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I need help reviewing my current  Neighbourhood Initiatives?
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Tools and Resources

For Neighbourhood Initiatives

Commitment is key

All participants of a church fellowship can be accountable for how they follow Jesus where they live.
Each can make their own ‘covenant’ to ask of themselves, either individually or collectively with others, certain questions.

 

  • Who lives here?

  • What do they bring?

  • What matters to them?

  • Where is their pain?

  • Who can we join with?

  • How can I/we be a catalyst for good here? What is the Good News to my neighbour?

Characteristics of  'Fruitful' Neighbourhood Initiatives - seeing the impact of both good works and Good News

  1. Confident and relevant sharing of the gospel message as part of the ministry

  2. Equal prioritising of evangelism and social action

  3. Strong teamwork and planning

  4. An expectation of God's Spirit at work in the now 

  5. Integration with overall church vision and direction

  6. Constant evaluation and willingness to stop what isn't working

  7. All age volunteerism

  8. Prayer, prayer, prayer..

  9. Healthy structures and processes for decision-making

How is your Community Ministries doing?

Rating tool available here.

What is best for my neighbourhood?

 

DISCERN The neighbourhood - A simple tool

“Send her to church!” said one of the women in my group. We were all looking at a picture I had drawn for them, depicting a woman overwhelmed by the pain in her life. Read more

Fruitfulness

The parable of the Seeds (or the ground) tells us that not all our efforts will achieve successful outcomes. To a significant extent, fruitfulness or positive outcomes are the responsibility of the one who receives or is given the opportunity for ‘new life’. Read more

Guidelines for reviewing your community ministry

Knowing when to let go, 8 Characteristics of fruitful community ministries, Achieving outcomes... read more

Neighbourhood Initiative Principles.

The following is a list of possible principles that you may decide to highlight as part of what is important to you in forming and developing a Christian and church based response to your community. This is a complementary list to the Fruitfulness paper which has a focus on seeing the fruit of people coming to know Christ.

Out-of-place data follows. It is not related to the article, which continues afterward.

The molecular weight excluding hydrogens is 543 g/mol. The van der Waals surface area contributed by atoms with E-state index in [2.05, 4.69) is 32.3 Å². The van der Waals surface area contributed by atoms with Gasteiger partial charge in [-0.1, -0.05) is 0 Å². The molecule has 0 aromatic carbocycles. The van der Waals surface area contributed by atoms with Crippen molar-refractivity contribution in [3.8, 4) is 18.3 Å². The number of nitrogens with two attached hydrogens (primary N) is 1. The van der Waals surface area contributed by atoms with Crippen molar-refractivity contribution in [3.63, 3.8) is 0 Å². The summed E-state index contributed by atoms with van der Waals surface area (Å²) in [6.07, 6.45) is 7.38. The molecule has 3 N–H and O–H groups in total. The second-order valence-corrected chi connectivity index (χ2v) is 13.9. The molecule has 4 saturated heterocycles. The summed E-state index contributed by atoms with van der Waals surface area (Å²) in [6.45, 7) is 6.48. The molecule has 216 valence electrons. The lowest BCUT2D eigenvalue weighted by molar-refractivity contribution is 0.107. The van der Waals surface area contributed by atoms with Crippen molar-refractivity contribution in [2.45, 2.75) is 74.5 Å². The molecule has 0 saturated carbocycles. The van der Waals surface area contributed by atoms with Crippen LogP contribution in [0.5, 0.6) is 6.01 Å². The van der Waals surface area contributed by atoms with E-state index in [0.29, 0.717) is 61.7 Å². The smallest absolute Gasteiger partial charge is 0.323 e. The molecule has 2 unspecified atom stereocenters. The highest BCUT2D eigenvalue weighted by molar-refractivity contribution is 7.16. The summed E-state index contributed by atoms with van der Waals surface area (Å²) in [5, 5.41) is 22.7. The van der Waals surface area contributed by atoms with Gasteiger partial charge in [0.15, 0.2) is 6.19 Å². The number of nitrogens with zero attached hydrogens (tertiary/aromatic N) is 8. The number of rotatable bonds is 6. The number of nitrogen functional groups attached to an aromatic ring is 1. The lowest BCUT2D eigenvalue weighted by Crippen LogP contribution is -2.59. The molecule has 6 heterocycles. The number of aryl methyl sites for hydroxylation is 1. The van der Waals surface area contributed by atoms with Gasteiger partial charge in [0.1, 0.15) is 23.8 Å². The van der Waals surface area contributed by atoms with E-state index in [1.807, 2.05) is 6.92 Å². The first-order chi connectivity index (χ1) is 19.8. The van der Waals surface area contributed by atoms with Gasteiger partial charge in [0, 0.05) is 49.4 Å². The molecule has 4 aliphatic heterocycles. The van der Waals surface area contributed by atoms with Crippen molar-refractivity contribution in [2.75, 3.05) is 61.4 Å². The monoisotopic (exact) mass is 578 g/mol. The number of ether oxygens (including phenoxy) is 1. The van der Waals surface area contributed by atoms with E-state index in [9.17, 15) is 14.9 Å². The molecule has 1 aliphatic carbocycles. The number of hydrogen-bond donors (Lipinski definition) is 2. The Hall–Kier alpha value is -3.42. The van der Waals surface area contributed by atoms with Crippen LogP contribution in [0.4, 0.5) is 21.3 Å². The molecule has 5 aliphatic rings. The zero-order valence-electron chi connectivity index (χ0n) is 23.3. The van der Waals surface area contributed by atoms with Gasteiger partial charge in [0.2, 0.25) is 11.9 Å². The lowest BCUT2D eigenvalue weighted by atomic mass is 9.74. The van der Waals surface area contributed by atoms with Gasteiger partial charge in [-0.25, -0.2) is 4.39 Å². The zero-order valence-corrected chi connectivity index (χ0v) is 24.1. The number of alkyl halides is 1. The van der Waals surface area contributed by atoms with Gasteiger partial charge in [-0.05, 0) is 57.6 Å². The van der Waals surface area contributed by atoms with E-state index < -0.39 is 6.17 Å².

Church based / Integrated – that the church as a whole supports the ministry. This will be demonstrated by volunteerism, financial support and prayer. This will also mean that the activities fit within the wider focus and strategy of the church and come under the leadership of the church.

Community responsive – activities are based on what the community identify as their felt needs and interests. Community surveys, research, and other creative ways might be employed to discover what they community would like to see happening. Activities that are wanted by the community will see growth, strong attendance and responsiveness.

Empowering – that we treat people as equals and with dignity. We expect that all people bring skills and resources and find ways to meet needs that create mutual benefit for all. Creative ideas like time banking, veggie co-ops, community gardens etc, enable people to offer something for what they receive.

Wholistic – that we care for the whole person, physical, social and spiritual, without prioritising one over the other. We expect to see good works and proclamation of the gospel.

Gift based – using the gifts of the Spirit that people bring and developing activities around visions and passions that rise up within the congregation. This allows activities that are no longer being supported by giftedness, fruitfulness or passion to be let go and make way for new activities.

Incarnational – focussed on local neighbourhood and neighbours of our congregation. This focus might see people move intentionally into certain neighbourhoods to become part of them. This also focuses all church members to consider their own geographical neighbourhood, its services and resources and where they might be involved (eg school boards, neighbourhood watch groups etc) and how they are reaching their own neighbours for the kingdom. (read The Art of Neighbouring – Jay Pathak)

Asset based – we build on what people have. This takes into consideration what skills and resources the community already has and uses these to meet the communities needs. Reseach asset based community development.  We value the diversity, culture, gifts, perspectives, of all ages and all peoples.

Listening – we not only hear what people want, but we continue to hear how they are experiencing what we do and we respond to their feedback.

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